FitDeck is a deck of cards that contains illustrations and instructions describing different exercises, stretches, and movements. FitDeck was created by Phil Black who came up with the idea of combining a card game he used to play in college with the rigors of his Navy SEAL training. FitDeck prides itself on helping others build a foundation for fitness by making workouts simple, fun and convenient. FitDeck offers several titles including bodyweight only titles, equipment titles, sports-specific titles and performance titles. I had the pleasure of trying out the Bodyweight, Dumbbell and PlyometricsFitDeck.
How to Use FitDeck
The premise behind FitDeck is rather simple. Grab a FitDeck, shuffle the cards, draw a card and perform the exercise. The number of cards you draw will be based upon the amount of time you have allotted to exercise. If you prefer more structure to your workout, you can choose to pre-arrange the cards based on the exercises you want to perform. Each card includes the name of the exercise, a picture of the exercise, number of repetitions to perform based on your fitness level and an explanation of how to perform the exercise.
The FitDeck Bodyweight is their original and most popular FitDeck title, and it’s no surprise. As the title suggest, no equipment is required for this set of FitDeck cards making it extremely versatile and portable. This deck offers 46 different exercise cards plus 4 wild cards. The exercise cards are color coded based on the body segment being engaged in the exercise (Blue-Upper Body, Green – Core, Orange – Lower Body and Red – Full Body). The wild cards are included to add a little spice to the workouts (Skip Next Card, Double Next Card, Repeat Last Card and 30 Second Water Break).
The FitDeck Dumbbell is from their equipment based titles. Part of their FitDeck Booster series, this set only includes illustrations for 18 different exercises. The cards are color coded to help identify the body segment that the specific exercise will focus on (Blue-Upper Body, Green – Core and Orange – Lower Body). This set only includes two wild cards, skip next card and double next card, no water break in this series. The FitDeck Dumbbell comes with a custom FitDeck holder which holds up to 60 FitDeck cards. It can be used to collect and combine cards from multiple FitDecks to create unique cross-training workouts. The exercises require one or two dumbbells. Weight selection will be dependent on your strength and fitness level.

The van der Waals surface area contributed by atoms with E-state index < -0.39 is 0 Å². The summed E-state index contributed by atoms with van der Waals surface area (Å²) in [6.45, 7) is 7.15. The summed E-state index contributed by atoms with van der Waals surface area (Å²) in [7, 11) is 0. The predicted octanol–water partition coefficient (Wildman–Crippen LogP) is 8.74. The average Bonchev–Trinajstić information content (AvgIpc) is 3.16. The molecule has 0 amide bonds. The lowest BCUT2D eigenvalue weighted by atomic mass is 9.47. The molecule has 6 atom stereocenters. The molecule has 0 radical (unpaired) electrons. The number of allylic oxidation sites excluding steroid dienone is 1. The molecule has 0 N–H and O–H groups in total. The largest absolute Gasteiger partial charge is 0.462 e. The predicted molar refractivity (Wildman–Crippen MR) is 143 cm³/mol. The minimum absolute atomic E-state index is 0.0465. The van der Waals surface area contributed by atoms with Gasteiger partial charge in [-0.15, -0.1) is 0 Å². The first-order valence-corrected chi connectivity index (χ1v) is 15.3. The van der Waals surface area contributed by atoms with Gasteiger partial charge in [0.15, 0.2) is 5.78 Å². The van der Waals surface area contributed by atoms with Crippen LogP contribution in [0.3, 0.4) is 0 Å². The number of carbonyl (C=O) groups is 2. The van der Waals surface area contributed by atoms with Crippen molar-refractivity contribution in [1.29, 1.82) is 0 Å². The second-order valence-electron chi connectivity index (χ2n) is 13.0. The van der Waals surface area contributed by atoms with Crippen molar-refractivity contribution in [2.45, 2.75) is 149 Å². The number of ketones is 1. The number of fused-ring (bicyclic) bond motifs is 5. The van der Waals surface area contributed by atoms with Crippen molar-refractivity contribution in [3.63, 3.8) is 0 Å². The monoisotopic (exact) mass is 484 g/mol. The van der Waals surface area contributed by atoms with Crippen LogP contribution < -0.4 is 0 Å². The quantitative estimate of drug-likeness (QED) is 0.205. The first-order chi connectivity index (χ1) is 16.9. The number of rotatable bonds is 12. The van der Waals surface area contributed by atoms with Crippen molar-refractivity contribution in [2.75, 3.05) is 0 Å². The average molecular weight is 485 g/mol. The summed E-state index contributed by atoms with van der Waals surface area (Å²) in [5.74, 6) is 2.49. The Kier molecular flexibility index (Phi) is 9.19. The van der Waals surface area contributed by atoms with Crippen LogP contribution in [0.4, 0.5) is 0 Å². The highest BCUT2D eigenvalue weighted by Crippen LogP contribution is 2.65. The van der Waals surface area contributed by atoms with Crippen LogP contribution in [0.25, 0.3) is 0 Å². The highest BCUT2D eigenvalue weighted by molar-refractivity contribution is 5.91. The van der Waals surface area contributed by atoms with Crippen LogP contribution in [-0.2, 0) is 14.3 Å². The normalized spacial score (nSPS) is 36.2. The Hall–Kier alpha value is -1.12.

The FitDeck Plyometrics is from their performance based titles. Part of their FitDeck Booster series, this set only includes illustrations for 20 different exercises. The cards are color coded according to the type of exercise being performed (Blue-Strength, Green - Agility and Orange – Footwork). There are not any wild cards in this series - but it wouldn’t hurt to borrow the water break card from the Bodyweight series. This set does require a step or bench to perform some of the exercises. A cone is also used but can be easily substituted by any small, readily available household item.
Permutations, combinations, variations; there is no limit to the various ways you can use the FitDeck exercise playing cards. You can create random workouts, custom workouts, short workouts, long workouts, indoor, outdoor, total body, or body part specific. The three FitDecks I had the pleasure of reviewing were ultra-versatile and lend themselves incredibly well to circuit training. I decided to customize a workout instead of shuffling the deck and doing a random workout. I chose an exercise from the FitDeck Plyometrics, followed by a FitDeck Bodyweight and ended with a FitDeck Dumbbell exercise. I created six different circuits that I repeated twice for a well-rounded forty five minute workout with warm-up and cooldown. With the FitDeck exercise playing cards, the workout possibilities are endless. For more information about FitDeck or their products, please visit their website. For more health and fitness articles, visit www.huffandbuff.com.
Disclaimer: FitDeck provided me with a Bodyweight, Dumbbell and Plyometrics FitDeck to review. I received no other compensation and I was under no obligation to review it if I so chose.Nor was I under obligation to provide a positive review in return for the free workout. Retail value is $10-$15.